Ian McIntosh at Revelstoke, BC, by Blake Jorgensen.After a warm and foggy day, the clouds settled enough for photographer Blake Jorgensen and skiers Ian McIntosh, Kye Petersen, and Lynsey Dyer to ride to the top of British Columbia’s Revelstoke Mountain. Revelstoke, which sits in the Columbia Valley, is notoriously foggy during winter. But unless it’s storming, ascending a few thousand feet is all it takes to poke through to sunshine. “It was warm and the snow was getting pretty manky, so I set up under the cliff in this cave,” says Jorgensen. “Water and ice were dripping all over me and my gear.”


The Focus section of our magazine is where we showcase some of the best photographs of the year, and the stories behind how they were taken. Here is a collection of those images.

Carston Oliver in Las Lenas, Argentina.

Sweetgrass Production's "Solitare"

Sweetgrass Productions isn't your average film company. Instead of shooting urban jibs and heli-fueled big mountain lines, they've made a name for themselves by filming in-depth portraits of human-powered ski culture, with a side of pow shots (see their last film "Signatures"). They've spent the past two seasons in South America shooting their 2011 production, "Solitare." Here's a behind the scenes look.

 As band saws whine in the telephone’s background, Ski Logik's founder David “Mazz” Mazzarella lets slip only a tiny hint of nostalgia, “it's bittersweet, I used to ski a lot more. I love to ski. I should have started a golf club company.” True, not much snow falls on his new tropical home in the South China Sea. But it’s a small price to pursue the one thing he loves more than skiing, building skis. A few weeks prior to my conversation with Mazz, I'd spent a day buttering up Breckenridge’s Horseshoe Bowl in 22 inches of fresh on a demo set of Ski Logik Bombsquads. The experience left me pondering. I needed explanation on how the beautiful wood ski smeared powder one minute then crushed bumps or railed groomers the next. I couldn’t fathom why the featherweight boards felt stable and reassuring underfoot. My curiosity spiked when the skis stood up to every type of terrain yet were such a drastic departure from the epoxied, ABS, and metal laminate weapons to which I’d grown accustomed. So I called him and asked.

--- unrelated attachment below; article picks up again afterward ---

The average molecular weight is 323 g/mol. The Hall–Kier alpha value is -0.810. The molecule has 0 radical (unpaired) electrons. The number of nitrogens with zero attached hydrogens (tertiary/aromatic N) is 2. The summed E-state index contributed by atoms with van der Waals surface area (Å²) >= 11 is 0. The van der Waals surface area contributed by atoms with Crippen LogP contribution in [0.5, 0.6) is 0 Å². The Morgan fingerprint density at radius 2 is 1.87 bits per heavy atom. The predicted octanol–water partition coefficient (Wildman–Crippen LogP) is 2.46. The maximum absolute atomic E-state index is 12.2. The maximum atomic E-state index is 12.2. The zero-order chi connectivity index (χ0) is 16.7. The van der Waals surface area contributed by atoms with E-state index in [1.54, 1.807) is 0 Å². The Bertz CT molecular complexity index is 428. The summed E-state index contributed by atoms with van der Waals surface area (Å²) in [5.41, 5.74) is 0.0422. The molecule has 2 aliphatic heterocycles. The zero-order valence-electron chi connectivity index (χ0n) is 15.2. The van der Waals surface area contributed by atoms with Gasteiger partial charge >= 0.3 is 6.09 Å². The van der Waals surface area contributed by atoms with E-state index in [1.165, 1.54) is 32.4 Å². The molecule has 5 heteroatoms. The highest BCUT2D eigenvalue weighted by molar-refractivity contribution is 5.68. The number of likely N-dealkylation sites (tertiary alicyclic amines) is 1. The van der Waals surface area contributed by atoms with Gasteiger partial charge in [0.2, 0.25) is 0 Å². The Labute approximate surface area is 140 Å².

Ski Logik: Handmade in Hainan

One skier's surprising day on a demo pair of Ski Logiks leads to a transcontinental phone call with the company's founder to learn about ski building, moving to China, and the crazy dream that made it happen.